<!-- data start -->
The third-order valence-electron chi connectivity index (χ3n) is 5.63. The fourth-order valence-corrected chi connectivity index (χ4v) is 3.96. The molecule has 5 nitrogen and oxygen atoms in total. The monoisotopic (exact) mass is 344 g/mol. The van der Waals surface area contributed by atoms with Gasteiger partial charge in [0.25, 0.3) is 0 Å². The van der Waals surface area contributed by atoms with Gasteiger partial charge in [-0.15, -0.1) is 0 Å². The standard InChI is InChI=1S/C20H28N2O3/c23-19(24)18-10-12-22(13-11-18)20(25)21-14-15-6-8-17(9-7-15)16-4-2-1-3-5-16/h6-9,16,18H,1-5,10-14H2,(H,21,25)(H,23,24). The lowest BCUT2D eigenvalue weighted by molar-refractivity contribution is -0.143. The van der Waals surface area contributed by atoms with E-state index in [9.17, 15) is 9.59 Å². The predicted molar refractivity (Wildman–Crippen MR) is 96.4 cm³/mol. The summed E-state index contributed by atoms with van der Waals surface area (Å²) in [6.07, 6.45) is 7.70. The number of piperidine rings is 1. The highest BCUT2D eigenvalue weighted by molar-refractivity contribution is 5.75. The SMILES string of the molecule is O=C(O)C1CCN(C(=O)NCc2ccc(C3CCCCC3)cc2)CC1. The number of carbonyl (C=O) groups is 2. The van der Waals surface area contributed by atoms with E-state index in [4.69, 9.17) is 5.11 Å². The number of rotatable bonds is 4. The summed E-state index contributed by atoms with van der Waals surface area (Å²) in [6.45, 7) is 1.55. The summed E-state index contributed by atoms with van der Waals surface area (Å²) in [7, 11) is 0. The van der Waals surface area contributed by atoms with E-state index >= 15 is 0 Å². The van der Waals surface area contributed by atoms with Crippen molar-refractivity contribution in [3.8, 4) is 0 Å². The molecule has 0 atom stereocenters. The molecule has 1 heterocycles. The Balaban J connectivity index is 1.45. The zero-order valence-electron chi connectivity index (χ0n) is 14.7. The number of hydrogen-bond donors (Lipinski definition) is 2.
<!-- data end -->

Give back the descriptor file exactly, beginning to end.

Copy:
The third-order valence-electron chi connectivity index (χ3n) is 5.63. The fourth-order valence-corrected chi connectivity index (χ4v) is 3.96. The molecule has 5 nitrogen and oxygen atoms in total. The monoisotopic (exact) mass is 344 g/mol. The van der Waals surface area contributed by atoms with Gasteiger partial charge in [0.25, 0.3) is 0 Å². The van der Waals surface area contributed by atoms with Gasteiger partial charge in [-0.15, -0.1) is 0 Å². The standard InChI is InChI=1S/C20H28N2O3/c23-19(24)18-10-12-22(13-11-18)20(25)21-14-15-6-8-17(9-7-15)16-4-2-1-3-5-16/h6-9,16,18H,1-5,10-14H2,(H,21,25)(H,23,24). The lowest BCUT2D eigenvalue weighted by molar-refractivity contribution is -0.143. The van der Waals surface area contributed by atoms with E-state index in [9.17, 15) is 9.59 Å². The predicted molar refractivity (Wildman–Crippen MR) is 96.4 cm³/mol. The summed E-state index contributed by atoms with van der Waals surface area (Å²) in [6.07, 6.45) is 7.70. The number of piperidine rings is 1. The highest BCUT2D eigenvalue weighted by molar-refractivity contribution is 5.75. The SMILES string of the molecule is O=C(O)C1CCN(C(=O)NCc2ccc(C3CCCCC3)cc2)CC1. The number of carbonyl (C=O) groups is 2. The van der Waals surface area contributed by atoms with E-state index in [4.69, 9.17) is 5.11 Å². The number of rotatable bonds is 4. The summed E-state index contributed by atoms with van der Waals surface area (Å²) in [6.45, 7) is 1.55. The summed E-state index contributed by atoms with van der Waals surface area (Å²) in [7, 11) is 0. The van der Waals surface area contributed by atoms with E-state index >= 15 is 0 Å². The van der Waals surface area contributed by atoms with Crippen molar-refractivity contribution in [3.8, 4) is 0 Å². The molecule has 0 atom stereocenters. The molecule has 1 heterocycles. The Balaban J connectivity index is 1.45. The zero-order valence-electron chi connectivity index (χ0n) is 14.7. The number of hydrogen-bond donors (Lipinski definition) is 2.